A quadrant is a mathematical or an astronomical instrument featuring a graduated arc encompassing a quarter of a full circle or 90?. Astronomical quadrants were used mainly for determining the altitude of a celestial body above the horizon. Meridian altitudes of the sun or a bright star could be employed for determining the geographical latitude of an observer; or, at a known latitude, the observer could obtain the time from an altitude measured not too close to the meridian direction.

One of the earliest examples of a quadrant was the 'plinth' described around 150 A.D. by Claudius Ptolemy in his Almagest. Here the shadow of an elevated horizontal peg was projected on a graduated arc of 90? that was set up in the plane of the meridian to determine the sun's noontime altitude.

Several large quadrants were constructed by Islamic astronomers: mural quadrants that were fixed in the meridian plane and altazimuth quadrants that could be rotated to arbitrary compass directions for the simultaneous determination of the altitude and the azimuth of a celestial body. Quadrants of both types were also employed by Renaissance astronomers, especially notable in this respect were the large quadrants (up to 2 meters in radius) completed in the 1580s by the Danish astronomer Tycho Brahe at his observatory Uraniborg on the isle of Hven.

Smaller, hand-held versions of the quadrant known as horary quadrants were very popular in the Middle Ages for determining the time from the Sun's altitude. These too were derived from Islamic prototypes and several examples of these quadrants have been preserved. The earliest and most common type, known as the quadrans vetus or 'old quadrant', could be used for every latitude. This type was designed to convert a measured solar altitude to the hour of the day. This was achieved through a bead sliding on a string with a plumb bob that was first set according to the observer's latitude and the day of the year. The sun was then observed through a pair of sights fixed on one edge of the instrument and the time was read off where the bead intersected the hour lines projected on the face of the instrument.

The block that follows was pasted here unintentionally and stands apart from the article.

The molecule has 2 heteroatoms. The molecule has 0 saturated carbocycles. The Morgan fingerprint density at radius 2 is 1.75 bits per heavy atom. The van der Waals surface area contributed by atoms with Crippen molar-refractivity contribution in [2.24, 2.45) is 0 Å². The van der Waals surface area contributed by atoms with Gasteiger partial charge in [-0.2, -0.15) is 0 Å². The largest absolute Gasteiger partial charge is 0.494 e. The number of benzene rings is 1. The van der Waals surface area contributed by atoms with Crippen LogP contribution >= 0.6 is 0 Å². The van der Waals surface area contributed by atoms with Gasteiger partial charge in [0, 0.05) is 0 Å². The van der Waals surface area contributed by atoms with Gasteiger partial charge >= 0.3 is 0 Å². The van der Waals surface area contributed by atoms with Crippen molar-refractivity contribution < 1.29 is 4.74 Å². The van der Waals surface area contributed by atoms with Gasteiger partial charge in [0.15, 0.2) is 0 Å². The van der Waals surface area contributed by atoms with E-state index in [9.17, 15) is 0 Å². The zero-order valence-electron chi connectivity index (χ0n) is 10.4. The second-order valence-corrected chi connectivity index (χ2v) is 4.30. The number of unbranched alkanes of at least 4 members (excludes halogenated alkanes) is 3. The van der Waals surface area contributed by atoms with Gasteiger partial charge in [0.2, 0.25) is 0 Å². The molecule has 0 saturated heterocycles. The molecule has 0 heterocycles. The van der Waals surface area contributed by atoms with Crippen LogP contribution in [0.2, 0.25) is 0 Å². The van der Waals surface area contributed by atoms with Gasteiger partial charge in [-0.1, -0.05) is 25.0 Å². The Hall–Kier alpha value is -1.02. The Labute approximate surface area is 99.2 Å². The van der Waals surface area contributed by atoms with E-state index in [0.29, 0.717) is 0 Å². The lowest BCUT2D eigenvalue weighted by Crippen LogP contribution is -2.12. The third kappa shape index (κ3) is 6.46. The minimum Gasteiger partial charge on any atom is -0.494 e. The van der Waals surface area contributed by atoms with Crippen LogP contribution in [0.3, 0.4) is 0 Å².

Other types, designed for a fixed latitude, employed a rigid ruler on which a zodiacal scale was inscribed. By observing the sun in a similar fashion, the time was read off where the appropriate zodiacal sign on the ruler intersected the hour lines.

J. A. Bennett,"Quadrant", in R. Bud & D. J. Warner (eds), Instruments of Science: An Historical Encyclopedia (New York and London, 1998), pp. 501-3; N. L. Hahn,"Medieval Mensuration: Quadrans vetus and Geometrie due sunt partes principales", Transactions of the American Philosophical Society, 72 (1982), part 8; D. A. King,"Rubc", in The Encyclopaedia of Islam, (2nd edition, Leiden, 1994), vol. 8, pp. 574-5; W. R. Knorr,"Sacrobosco's Quadrans: Date and Sources", Journal for the History of Astronomy, 28 (1997), 187-222; H. Raeder, E. Str?mgren and B. Str?mgren, Tycho Brahe's Description of his Instruments and Scientific Work as given in Astronomiae Instauratae Mechanica (Wandesburgi 1598) (Copenhagen, 1946); P. Schmalzl, Zur Geschichte des Quadranten bei den Arabern (Munich, 1929); reprinted in: F. Sezgin (ed.), Arabische Instrumente in orientalistischen Studien (6 vols, Frankfurt am Main, 1991), vol. 6, pp. 189-331.

Silke Ackermann and Robert van Gent
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